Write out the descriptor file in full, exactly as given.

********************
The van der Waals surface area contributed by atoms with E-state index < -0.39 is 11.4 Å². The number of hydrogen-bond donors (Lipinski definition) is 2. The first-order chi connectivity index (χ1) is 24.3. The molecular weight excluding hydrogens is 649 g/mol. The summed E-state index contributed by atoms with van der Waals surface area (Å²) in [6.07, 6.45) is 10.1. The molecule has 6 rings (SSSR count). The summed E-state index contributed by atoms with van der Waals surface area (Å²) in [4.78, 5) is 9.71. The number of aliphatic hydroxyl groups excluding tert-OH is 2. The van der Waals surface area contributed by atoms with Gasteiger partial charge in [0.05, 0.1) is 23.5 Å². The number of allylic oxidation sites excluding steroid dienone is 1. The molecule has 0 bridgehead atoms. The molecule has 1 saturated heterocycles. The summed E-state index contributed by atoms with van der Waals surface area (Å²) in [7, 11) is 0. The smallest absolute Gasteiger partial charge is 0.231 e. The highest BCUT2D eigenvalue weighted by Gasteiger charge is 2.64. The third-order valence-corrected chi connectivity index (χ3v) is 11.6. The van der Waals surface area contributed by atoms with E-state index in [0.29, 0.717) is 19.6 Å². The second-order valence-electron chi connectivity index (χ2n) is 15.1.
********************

The van der Waals surface area contributed by atoms with E-state index < -0.39 is 11.4 Å². The number of hydrogen-bond donors (Lipinski definition) is 2. The first-order chi connectivity index (χ1) is 24.3. The molecular weight excluding hydrogens is 649 g/mol. The summed E-state index contributed by atoms with van der Waals surface area (Å²) in [6.07, 6.45) is 10.1. The molecule has 6 rings (SSSR count). The summed E-state index contributed by atoms with van der Waals surface area (Å²) in [4.78, 5) is 9.71. The number of aliphatic hydroxyl groups excluding tert-OH is 2. The van der Waals surface area contributed by atoms with Gasteiger partial charge in [0.05, 0.1) is 23.5 Å². The number of allylic oxidation sites excluding steroid dienone is 1. The molecule has 0 bridgehead atoms. The molecule has 1 saturated heterocycles. The summed E-state index contributed by atoms with van der Waals surface area (Å²) in [7, 11) is 0. The smallest absolute Gasteiger partial charge is 0.231 e. The highest BCUT2D eigenvalue weighted by Gasteiger charge is 2.64. The third-order valence-corrected chi connectivity index (χ3v) is 11.6. The van der Waals surface area contributed by atoms with E-state index in [0.29, 0.717) is 19.6 Å². The second-order valence-electron chi connectivity index (χ2n) is 15.1.